The Keystone XL pipeline is unique in that it poses both a supreme environmental threat and is gravely symbolic; a harbinger of a certain fossil fuel-dependent doom, if you will. If constructed, the pipeline would carry tar sands crude all the way from Alberta, Canada, to refineries on the coast of the Gulf of Mexico. In all, the pipeline would span over 1,600 miles. And tar sands crude, being literally the dirtiest fuel source we know of, is nastier stuff than regular oil, and has been found to be more likely to cause leaks and spills. And since we already see plenty of those with the regular pipelines (the Yellowstone pipeline rupture just weeks ago), there's plenty of reason to be concerned.
Late last Friday, with just an hour and a half or so left on the clock, Democrats and the GOP struck a budget compromise that prevented a shutdown of the federal government. The 'debate', if you want to call it that -- though I suppose it was more civil than, say, the 'debate' over health care reform -- focused around two things: How much was to be cut from the federal budget, and which 'riders' would the GOP be allowed to attach to it? The spending cuts were mostly political theater -- the debate over cutting either $40 or $60 billion out of a $3.5 trillion budget isn't exactly a substantive one. No, the fight was really over riders -- which would do things like de-fund Planned Parenthood or roll back our nation's environmental protections, specifically. So now that we have a 6-month budget eked out, what kept and lost its funding?
If there was anything that Obama impressed upon the American public in the wake of the explosion on the Deepwater Horizon oil rig, it was that if offshore drilling was to continue, it must be safer and better scrutinized. A few months ago, the administration said that it would require every oil company seeking to drill to pass a strict environmental review before getting the go-ahead from the feds. But it appears that this isn't quite the case for every drilling project -- news just broke that 13 companies will be allowed to drill under the same environmental review standards that stood before the BP Gulf spill.
In the wake of just about any major disaster, there are bound to be a bevy of pronouncements from politicians -- condemning it, exploiting it, explaining it, and so on and so forth. And in a major ongoing disaster, where, say, hundreds of thousands of gallons of oil are pouring into a fragile ecosystem every day, those statements and reactions are even more complicated and harder to pin down. But the germ of genuine policy and action can also be planted during the course of such a disaster -- so in an attempt to separate the wheat from the chaff, let's look at the political impact of the gulf spill so far.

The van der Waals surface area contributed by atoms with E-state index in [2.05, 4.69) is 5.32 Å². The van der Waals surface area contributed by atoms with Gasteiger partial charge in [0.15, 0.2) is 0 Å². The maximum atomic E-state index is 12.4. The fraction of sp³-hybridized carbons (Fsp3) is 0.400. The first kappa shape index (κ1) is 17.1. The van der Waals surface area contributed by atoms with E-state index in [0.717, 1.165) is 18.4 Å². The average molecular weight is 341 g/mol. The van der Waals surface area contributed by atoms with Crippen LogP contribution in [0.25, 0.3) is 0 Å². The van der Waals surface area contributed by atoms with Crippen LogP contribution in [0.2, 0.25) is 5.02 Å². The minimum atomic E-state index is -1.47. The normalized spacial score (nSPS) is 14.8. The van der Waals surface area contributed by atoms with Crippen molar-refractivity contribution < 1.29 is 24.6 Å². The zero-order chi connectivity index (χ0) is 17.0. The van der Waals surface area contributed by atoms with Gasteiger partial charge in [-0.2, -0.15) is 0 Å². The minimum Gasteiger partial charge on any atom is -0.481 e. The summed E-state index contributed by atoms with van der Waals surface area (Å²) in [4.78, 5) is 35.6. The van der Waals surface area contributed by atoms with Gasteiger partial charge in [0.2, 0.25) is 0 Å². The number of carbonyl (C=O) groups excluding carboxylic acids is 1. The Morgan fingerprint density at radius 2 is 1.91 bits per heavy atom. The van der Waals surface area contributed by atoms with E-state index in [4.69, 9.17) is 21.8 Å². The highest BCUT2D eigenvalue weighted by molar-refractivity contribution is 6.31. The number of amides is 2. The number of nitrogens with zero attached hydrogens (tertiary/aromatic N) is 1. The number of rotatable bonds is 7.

The BP oil spill is on par to outpace the Exxon Valdez oil spill in terms of size, impact, and devastation, which is no small feat. The Valdez spill cost billions of dollars to clean up, killed hundreds of thousands of animals, and registered a debilitating effect to the coastal ecosystem. And yet, we see, once again, that there's no shortage of people who seem to forget easily, or are downright ignorant of the catastrophe an oil spill of this magnitude presents. To illustrate, I bring you the 7 stupidest things said about the BP oil spill so far . . .
After nine agonizing years of intense debate and political battles, the first offshore wind farm to be built in the United States has finally been approved. Secretary of the Interior Ken Salazar traveled to Cape Cod, Massachusetts to announce that, despite some fierce opposition (from the likes of the Kennedys and Mitt Romney, no less), the 450 megawatt, 130 turbine, $900 million Cape Wind project is becoming a reality.
Today is the day. Call it the heart attack heard 'round the world. Yes, today KFC's already-infamous Double Down--the bacon and cheese "sandwich" where the bun is comprised of two chunks of fried chicken--hits fast food chains and mall food courts across the nation. I already tipped my hat/suppressed a gag reflex at KFC's nauseatingly audacious ad campaign to push a product they know is sort of gross. So today, in order to celebrate the Double Down's official inauguration into the fast food hall of fame as sarcastically as possible, I present to you five disgusting ideas the fast food industry sold America--and the often hilarious videos that take them on.
Well, we knew the announcement was coming, and sure enough, here it is: Obama has unveiled his offshore drilling plans, and to the eyes of the environmentally conscious, it ain't pretty. Most of the provisions were revealed last night in a leak to reporters. But in case you missed it, the new plan opens up vast swaths of American coastline: some on the east coast and some around Alaska for drilling--a more expansive offering to oil companies than even Bush ever authorized.
700 miles. That's a long ways--nearly a quarter of the entire length of the United States. And that's the length of the nation's streams that have been filled in with debris--utterly ruined by the devastating practice known as mountaintop removal mining.
Seems like the reasons to not eat at fast food restaurants just keep on piling up. We've heard all about the unseemly practices that go into obtaining their meats and innumerable other horrors. But now, let's look at the quality of the soda fountains--another staple of the fast food experience. A recent study has revealed that a full 48% of soda fountains at fast food restaurants contain coliform bacteria--a bacteria that grows in feces. Oh, and 11% contained E. Coli, too.